Plexus Winter School

PLEXUS Winter School

July 17–19, August 08–09, 2024
Buenos Aires, Argentina


Andrea Iacona (Università di Torino):
“Conditionals: Inferentialism and Connexivity”

Carlo Nicolai (King’s College, London):
“On Recapturing Classical Logic”

Francesco Paoli (Università di Cagliari):
“Quantifiers in Strict Tolerant Logic”


July 17 – 19 (Wednesday–Friday)
14:00 – 16:00 (GMT-3): Carlo Nicolai
16:00 – 17:00 (GMT-3): coffee break
17:00 – 19:00 (GMT-3): Francesco Paoli

August 08 (Thursday)
17:00 – 19:00 (GMT-3): Andrea Iacona

August 09 (Friday)
14:00 – 16:00 (GMT-3): Andrea Iacona
16:00 – 17:00 (GMT-3): coffee break
17:00 – 19:00 (GMT-3): Andrea Iacona

The Winter School will have a hybrid format. To attend via Zoom, please fill in this form, and we will send you the link to the meetings.

Andrea Iacona: “Conditionals: Inferentialism and Connexivity”

The topic of this seminar is the logic of conditionals. Its main focus is the relationship between two claims about conditionals that are often discussed separately: one is inferentialism, the claim that conditionals express inferences, in the sense that a conditional holds when its consequent can be inferred from its antecedent. The other is connexivity, the claim that conditionals intuitively obey the characteristic principles of connexive logic. First, I will provide a brief survey of the history of conditionals, with special attention to these two claims. Then I will discuss some recent views that are both inferentialist and connexivist to some extent. Finally, I will present a line of thought according to which inferentialism and connexivity may coherently be understood as distinct manifestations of a single and more basic idea, namely, that a conditional holds when its antecedent is incompatible with the negation of its consequent. The account of conditionals I will suggest is based precisely on this idea.

Carlo Nicolai: “On Recapturing Classical Logic”

As a response to the semantic and logical paradoxes, theorists often reject some principles of classical logic. However, classical logic is entangled with mathematics, and giving up mathematics is too high a price to pay, even for nonclassical theorists. The so-called recapture theorems come to the rescue. When reasoning with concepts such as truth/class membership/property instantiation, if one is interested in consequences of the theory that only contain mathematical vocabulary, nothing is lost by reasoning in the nonclassical framework. In previous work I argued that this claim is misleading: recapture claims may hold for pure logics, but there’s no Liar or similar paradoxes for pure logics. As soon as some reasonable machinery to generate self-reference is in place, one can readily find counterexamples to them. The lectures will summarize the basic logical and philosophical issues underlying the debate and present some extensions.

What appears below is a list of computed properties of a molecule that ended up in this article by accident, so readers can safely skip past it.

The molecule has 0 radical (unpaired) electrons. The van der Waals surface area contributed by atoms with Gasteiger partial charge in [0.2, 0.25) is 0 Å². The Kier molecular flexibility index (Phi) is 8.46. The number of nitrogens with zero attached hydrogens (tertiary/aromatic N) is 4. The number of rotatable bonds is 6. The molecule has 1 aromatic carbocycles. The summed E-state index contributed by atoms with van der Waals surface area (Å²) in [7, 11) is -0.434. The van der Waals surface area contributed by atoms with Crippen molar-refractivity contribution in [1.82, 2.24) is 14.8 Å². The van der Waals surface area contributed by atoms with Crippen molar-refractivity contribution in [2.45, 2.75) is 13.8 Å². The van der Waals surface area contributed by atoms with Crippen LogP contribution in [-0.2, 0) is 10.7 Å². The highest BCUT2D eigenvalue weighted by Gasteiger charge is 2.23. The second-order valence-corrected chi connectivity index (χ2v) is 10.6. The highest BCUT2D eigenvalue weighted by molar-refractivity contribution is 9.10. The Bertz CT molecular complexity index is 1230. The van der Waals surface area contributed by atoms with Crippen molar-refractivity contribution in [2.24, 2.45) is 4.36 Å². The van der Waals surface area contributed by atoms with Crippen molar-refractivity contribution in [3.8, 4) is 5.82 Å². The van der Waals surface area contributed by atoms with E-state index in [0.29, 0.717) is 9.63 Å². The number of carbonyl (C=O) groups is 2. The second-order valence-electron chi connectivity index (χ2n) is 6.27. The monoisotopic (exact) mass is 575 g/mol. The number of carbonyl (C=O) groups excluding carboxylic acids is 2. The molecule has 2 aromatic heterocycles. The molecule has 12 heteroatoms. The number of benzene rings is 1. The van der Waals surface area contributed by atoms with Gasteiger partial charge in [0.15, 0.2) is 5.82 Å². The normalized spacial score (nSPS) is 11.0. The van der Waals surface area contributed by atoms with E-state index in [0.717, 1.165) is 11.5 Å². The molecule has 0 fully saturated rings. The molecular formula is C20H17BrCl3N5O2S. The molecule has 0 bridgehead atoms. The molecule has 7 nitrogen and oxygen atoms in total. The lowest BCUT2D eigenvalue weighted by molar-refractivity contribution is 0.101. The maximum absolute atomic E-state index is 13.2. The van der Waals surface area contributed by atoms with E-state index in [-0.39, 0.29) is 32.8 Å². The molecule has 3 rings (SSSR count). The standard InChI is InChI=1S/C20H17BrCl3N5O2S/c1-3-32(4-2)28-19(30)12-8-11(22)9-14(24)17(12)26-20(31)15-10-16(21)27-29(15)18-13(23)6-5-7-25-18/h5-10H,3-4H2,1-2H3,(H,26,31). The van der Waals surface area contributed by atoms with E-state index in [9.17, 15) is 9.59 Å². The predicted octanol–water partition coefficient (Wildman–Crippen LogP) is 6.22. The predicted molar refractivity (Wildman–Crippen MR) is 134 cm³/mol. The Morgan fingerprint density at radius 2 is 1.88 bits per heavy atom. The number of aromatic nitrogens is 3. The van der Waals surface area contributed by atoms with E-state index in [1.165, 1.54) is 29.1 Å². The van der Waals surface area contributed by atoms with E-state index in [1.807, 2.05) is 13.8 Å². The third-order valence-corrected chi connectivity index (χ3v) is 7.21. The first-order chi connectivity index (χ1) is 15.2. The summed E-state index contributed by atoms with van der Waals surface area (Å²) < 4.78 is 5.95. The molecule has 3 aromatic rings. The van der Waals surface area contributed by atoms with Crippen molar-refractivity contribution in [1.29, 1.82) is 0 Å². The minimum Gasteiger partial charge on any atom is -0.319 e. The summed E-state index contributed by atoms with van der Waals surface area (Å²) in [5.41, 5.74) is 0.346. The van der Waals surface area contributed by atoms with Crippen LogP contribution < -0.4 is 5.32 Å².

The first lecture will be devoted to an overview of a reasonable setting to formulate the Liar and related paradoxes, recapture theorems, and their basic counterexamples. Among other things, I will introduce Kripke-Feferman theories of truth, their standard models based on fixed-point semantics, their internal nonclassical theories. In the second lecture, I will present several recapture claims and evaluate them both technically and conceptually. These include standard recapture strategies based on sharp syntactic distinctions such as the distinction between mathematical and non-mathematical vocabulary, recapture strategies based on restrictions by means of semantic notions such as groundedness or determinacy, and strategies relying conditions imposed on logical consequence such as JC Beall’s. The third lecture will be devoted to extensions of the results, open questions and invitation for further research.

Francesco Paoli: “Quantifiers in Strict Tolerant Logic”

Strict-Tolerant Logic (ST) underpins naive theories of truth and vagueness (respectively including a fully disquotational truth predicate and an unrestricted tolerance principle) without jettisoning any classically valid laws. The classical sequent calculus without Cut is sometimes advocated as an appropriate proof-theoretic presentation of ST. Unfortunately, there is only a partial correspondence between its derivability relation and the relation of local metainferential ST-validity – these relations coincide only upon the addition of elimination rules and only within the propositional fragment of the calculus, due to the non-invertibility of the quantifier rules. In this short course, we present two calculi for first-order ST with an eye to recapturing this correspondence in full. The first calculus is close in spirit to the Epsilon calculus. The other calculus includes rules for the discharge of sequent-assumptions; moreover, it is normalisable and admits interpolation. (This material is based on joint work with Adam Prenosil.)

First class. Preliminaries on Strict-Tolerant Logic: its philosophical motivation, its semantics. Proof theory for propositional ST. The problem with the quantifiers. Some lattice-theoretic notions (for later use).

Second class. The calculus STH. Presentation of the rules, examples of derivations. The completeness proof. Comparison with the Epsilon calculus.

Third class. The calculus MST. Presentation of the rules, examples of derivations. Normalisation. The structure of normal derivations.


We are thankful for the support provided by CONICET (Consejo Nacional de Investigaciones Científicas y Técnicas, Argentina) and PLEXUS (grant agreement no. 101086295, a Marie Sklodowska-Curie action funded by the EU under the Horizon Europe Research and Innovation Programme).

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